Most of the roads in good condition are in good condition due to preventive maintenance treatments. Just like a homeowner paints a fence, stains a deck, or replaces shingles on a roof to prevent water from doing damage; road agencies resurface pavements to increase the service life. A properly maintained road will have several preventive maintenance treatments before a road needs major rehabilitation or reconstruction. These treatments typically last 5 to 10 years. While a road’s PASER rating may increase to good or remain in good/fair condition with a new surface, another treatment will be needed in the future to maintain that condition.

The graph below shows that preventive maintenance is cheaper than a full road reconstruction project (the old worst-first approach). A road agency needs enough funding to apply preventive maintenance treatments before a road deteriorates to poor condition. These cost-saving treatments extend the lifecycle of a road and delay the need for more costly reconstruction projects. 

The full 2015 road funding package hasn’t kicked in yet. Won’t that provide enough revenue?

Recent increases in road funding have allowed MDOT and local road agencies to make improvements, but roads are deteriorating at a much faster rate than they can be repaired or replaced. 

This graph from the 2018 TAMC Annual Report shows significantly more roads falling from good to fair and fair to poor than are being improved.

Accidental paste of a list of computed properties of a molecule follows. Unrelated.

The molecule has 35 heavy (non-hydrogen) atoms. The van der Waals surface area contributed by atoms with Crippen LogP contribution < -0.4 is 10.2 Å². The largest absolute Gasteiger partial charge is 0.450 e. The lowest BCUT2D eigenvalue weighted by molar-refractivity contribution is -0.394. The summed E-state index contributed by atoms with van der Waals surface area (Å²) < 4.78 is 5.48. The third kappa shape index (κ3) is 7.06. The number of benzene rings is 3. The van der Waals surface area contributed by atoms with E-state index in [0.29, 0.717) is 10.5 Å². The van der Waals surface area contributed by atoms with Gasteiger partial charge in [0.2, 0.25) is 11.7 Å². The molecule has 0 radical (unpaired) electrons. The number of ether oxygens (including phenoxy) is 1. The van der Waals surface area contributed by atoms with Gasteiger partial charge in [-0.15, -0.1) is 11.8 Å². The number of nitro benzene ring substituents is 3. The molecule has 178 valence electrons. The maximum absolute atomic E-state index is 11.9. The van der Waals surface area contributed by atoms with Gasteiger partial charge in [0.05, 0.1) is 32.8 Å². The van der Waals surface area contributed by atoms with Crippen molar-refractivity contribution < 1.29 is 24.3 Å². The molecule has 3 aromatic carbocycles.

It costs 6 to 14 times more to repair a road in fair or poor condition than it costs to keep a good road in good condition.

Why were 2012 and 2018 selected for comparison?

In Feb. 2013, Gov. Snyder presented the FY’14 budget and asked the Michigan Legislature to pass legislation generating $1.2 billion in new state revenue for roads, plus up to $280 million in additional voter-approved local options. The estimated annual need to improve just the MDOT system at that time was $1.2 billion.

While recent increases in funding have helped to bring some roads into good condition, road conditions continue to deteriorate at a faster rate than they can be improved. According to the 2018 TAMC Annual Report, from 2015 to 2018, 16.7% of lane miles improved while 21.3% of lane miles deteriorated. 

In Feb. 2019, when Gov. Whitmer presented the FY’20 budget, state roads were at only 78% good or fair condition. Poor roads forecast to double from 22% to 44% within the next five years.

The maps presented here represent road conditions throughout the funding debate. 

Where did the maps come from?

The maps were created by the Michigan Department of Technology, Management and Budget’s Center for Shared Solutions (CSS). The maps were not created at the taxpayer’s expense. To educate lawmakers and the public on asset management and the deteriorating condition of Michigan roads, the Michigan Road Preservation Association (MRPA) submitted a request to the Michigan Transportation Asset Management Council (TAMC) for access to the data necessary to create the maps and charts. The request was granted.

With the financial support of MITA and all road industry associations, MRPA became the client of the State of Michigan. All maps and charts were created by CSS in the same manner reports are generated for the TAMC. Expenses were charged to MRPA based on a formal memorandum of agreement.